Take-Away: Today’s trust instruments need to contain greater flexibility and thoughtful definitions to guide a trustee that must deal with the needs and desires of the ‘modern family.’


Overview: The long-running  comedy TV show ‘Modern Family’ showed to us just how different contemporary families appear and act when compared to what we normally assume to be a traditional family setting. The problem for a trustee is that a ‘traditionalist’ born in the 1940s or 1950s will have their attorney draft their trust with a ‘traditional’ family’s needs and dynamics in mind. Yet the trustee must administer that same trust for its beneficiaries in a much different world than what the settlor (and his or her trust) envisioned. A recent article by R. Hugh Magill provided some eye-opening demographics and statistics that suggest that the current American family is anything but ‘traditional,’ and those of us who counsel settlors need to ask some tough questions to make sure that the settlor’s trust will actually accommodate the needs and lifestyles of its beneficiaries.

Longevity Increases: It is no surprise that we are living longer. The average female life expectancy is 81.1 years, and for males it is age 76.1. For those individuals who enjoy more wealth (and thus who are more likely to adopt a trust to distribute their wealth) at age 50, a female’s life expectancy is age 91.1 years, and for a male 88.8 years. Add to that increase in life expectancies the current planning strategy to avoid the generation skipping transfer tax by creating a dynasty trust that is designed to last for several generations of beneficiaries and you have new challenges. The trust remainder beneficiaries may have to wait a long time, and they will be much older, before they can expect to receive a distribution from the trust. If a dynasty trust is created, the trustee will have to be even more vigilant in making prudent investments that must provide for these much longer life expectancies. Additionally, as the generations pass, the group of potential beneficiaries of a dynasty trust will probably grow exponentially in size.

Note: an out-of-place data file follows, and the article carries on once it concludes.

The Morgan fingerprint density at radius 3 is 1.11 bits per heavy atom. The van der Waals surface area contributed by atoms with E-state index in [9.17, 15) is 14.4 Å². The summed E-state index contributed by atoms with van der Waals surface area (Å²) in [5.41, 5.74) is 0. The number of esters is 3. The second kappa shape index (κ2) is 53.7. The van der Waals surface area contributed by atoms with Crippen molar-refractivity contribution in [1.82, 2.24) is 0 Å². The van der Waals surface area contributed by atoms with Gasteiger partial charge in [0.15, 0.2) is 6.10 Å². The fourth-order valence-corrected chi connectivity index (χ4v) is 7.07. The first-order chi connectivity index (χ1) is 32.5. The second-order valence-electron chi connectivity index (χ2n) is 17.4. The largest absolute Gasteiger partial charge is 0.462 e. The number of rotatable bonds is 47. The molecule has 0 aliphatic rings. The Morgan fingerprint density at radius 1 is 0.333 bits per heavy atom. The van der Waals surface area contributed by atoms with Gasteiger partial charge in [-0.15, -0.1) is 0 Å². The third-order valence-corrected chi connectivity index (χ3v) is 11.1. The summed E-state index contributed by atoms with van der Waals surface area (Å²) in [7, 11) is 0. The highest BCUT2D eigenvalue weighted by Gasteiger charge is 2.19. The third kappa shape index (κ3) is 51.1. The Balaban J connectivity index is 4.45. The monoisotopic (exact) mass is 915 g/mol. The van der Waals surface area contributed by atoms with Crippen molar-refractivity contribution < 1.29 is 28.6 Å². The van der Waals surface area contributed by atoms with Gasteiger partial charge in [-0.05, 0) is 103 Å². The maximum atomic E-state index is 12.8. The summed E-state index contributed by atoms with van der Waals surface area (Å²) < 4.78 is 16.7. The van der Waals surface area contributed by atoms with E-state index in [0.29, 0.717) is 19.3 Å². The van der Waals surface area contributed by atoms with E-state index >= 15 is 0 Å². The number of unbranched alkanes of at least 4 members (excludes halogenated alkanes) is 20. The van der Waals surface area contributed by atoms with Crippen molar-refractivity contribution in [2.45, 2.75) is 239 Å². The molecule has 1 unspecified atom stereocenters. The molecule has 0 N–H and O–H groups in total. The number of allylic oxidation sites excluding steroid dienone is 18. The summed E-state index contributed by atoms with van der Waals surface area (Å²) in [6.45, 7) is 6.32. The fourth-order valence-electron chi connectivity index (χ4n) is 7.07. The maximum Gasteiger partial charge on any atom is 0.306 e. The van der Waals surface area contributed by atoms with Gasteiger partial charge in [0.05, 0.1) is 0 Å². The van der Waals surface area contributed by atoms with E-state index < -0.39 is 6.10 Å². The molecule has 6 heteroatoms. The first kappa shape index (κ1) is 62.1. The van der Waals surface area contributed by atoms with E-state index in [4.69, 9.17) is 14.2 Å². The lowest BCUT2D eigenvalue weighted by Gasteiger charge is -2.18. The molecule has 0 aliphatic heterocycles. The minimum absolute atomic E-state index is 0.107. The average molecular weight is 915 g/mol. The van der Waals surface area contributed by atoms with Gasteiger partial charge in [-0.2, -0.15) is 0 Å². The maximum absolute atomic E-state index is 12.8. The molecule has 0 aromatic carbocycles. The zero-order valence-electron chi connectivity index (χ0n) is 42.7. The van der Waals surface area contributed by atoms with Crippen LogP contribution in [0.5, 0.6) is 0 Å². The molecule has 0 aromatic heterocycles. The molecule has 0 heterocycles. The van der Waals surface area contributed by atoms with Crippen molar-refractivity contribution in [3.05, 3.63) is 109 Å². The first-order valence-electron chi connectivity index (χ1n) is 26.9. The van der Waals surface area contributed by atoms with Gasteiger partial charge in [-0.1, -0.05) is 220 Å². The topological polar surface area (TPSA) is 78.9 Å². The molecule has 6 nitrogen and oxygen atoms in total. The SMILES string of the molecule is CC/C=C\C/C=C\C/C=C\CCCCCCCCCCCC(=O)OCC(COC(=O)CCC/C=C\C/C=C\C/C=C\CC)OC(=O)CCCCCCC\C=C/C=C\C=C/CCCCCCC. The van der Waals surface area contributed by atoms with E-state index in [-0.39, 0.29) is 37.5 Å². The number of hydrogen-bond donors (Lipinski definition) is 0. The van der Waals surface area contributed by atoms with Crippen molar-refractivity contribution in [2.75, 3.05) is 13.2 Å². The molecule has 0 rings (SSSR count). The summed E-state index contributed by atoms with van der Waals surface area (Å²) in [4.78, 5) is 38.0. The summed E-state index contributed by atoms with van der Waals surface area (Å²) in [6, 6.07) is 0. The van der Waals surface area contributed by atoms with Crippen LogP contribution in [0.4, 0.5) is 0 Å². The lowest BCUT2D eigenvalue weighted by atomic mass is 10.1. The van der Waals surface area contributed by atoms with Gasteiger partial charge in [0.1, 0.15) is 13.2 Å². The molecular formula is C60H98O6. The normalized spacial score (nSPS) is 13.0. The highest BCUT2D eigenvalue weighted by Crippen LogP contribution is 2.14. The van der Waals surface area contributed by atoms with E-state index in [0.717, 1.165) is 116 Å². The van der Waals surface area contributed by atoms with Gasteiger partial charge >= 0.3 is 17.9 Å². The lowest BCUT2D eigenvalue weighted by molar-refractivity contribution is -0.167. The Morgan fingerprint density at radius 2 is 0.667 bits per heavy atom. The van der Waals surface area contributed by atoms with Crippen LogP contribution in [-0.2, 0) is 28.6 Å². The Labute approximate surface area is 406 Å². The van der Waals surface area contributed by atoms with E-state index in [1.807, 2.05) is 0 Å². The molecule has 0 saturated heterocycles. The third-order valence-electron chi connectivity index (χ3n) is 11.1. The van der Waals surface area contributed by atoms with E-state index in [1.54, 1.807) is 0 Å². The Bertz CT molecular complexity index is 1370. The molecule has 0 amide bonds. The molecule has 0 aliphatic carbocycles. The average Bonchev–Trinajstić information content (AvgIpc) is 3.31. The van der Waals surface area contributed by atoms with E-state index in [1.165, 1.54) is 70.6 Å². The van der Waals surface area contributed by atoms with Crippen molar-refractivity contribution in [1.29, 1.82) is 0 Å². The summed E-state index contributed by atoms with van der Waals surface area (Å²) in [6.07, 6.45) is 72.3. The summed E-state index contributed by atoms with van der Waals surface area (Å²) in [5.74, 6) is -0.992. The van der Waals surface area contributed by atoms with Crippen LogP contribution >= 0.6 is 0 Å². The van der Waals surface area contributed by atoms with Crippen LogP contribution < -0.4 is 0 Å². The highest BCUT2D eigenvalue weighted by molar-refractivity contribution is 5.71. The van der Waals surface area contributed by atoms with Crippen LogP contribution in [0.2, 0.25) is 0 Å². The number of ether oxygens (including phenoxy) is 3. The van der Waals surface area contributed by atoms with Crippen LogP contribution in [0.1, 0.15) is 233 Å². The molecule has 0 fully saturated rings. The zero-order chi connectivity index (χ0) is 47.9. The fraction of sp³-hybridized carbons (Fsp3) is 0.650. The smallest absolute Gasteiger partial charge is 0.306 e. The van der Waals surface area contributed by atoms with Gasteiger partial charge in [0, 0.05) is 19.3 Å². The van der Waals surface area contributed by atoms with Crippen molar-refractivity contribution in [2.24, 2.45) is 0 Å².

Questions: Would a discretionary income-spray provision make much sense if there are over 100 current trust beneficiaries of a dynasty trust? Should the trustee be given the authority to divide or decant a dynasty trust’s assets along family lines without the need for a court order?

Marriage Declines: In the 1950’s, married couples comprised close to 80% of American households. Today, that number is less than 50%. The fastest growing segment of the American household population is unmarried, heterosexual couples. This is for both young and old adults. In 1960, 59% of young adults were married before age 29; today, only 18% below that age are married. The number of older Americans who cohabit without marriage increased 75% in just the last 10 years. Twenty-six percent of American children are now raised in a single parent household.

Questions: If a trust instrument directs the trustee ‘shall distribute all income, but no principal,’ will that be sufficient to sustain a single-parent household? Would the ability of the trustee to convert the trust to a unitrust be more responsive to the needs of the single-parent trust beneficiary? Should an extended period of cohabitation by a trust beneficiary be treated as a marriage to a spouse by the trustee for purposes of the exercise of a limited power of appointment to a appointee class that consists of ‘descendants and ‘spouses?’

Same-Sex Marriages Increase: While heterosexual marriage may be on the decline, at the same time we now have legal same-sex marriages, with all of the rights that extend to a surviving spouse. [There are over 1,138 provisions in federal laws that treat the relationship between two married individuals differently from any other relationship.]

Questions: How does a trustee interpret a power of appointment that gives the beneficiary-donee the ability to appoint trust assets to the donee’s ‘husband or wife?’ Should ‘husband and wife’ in a trust instrument  be changed to ‘spouse?’  Will a non-marriage civil union authorized in some states, or a certified domestic partnership in other states be treated as a ‘lawful marriage?’

Fertility Declines: In recent years the U.S. fertility rate has modestly dropped. Back in the 1950’s the typical American household had three children. The most common household today is that of a single individual, followed by a married couple, next a married couple with one child, and only then a married couple with two children.

Question: Should a trust instrument focus more on alternate successor remainder beneficiaries, if there is a stronger chance that there will be no ‘issue or descendants’ of a current beneficiary?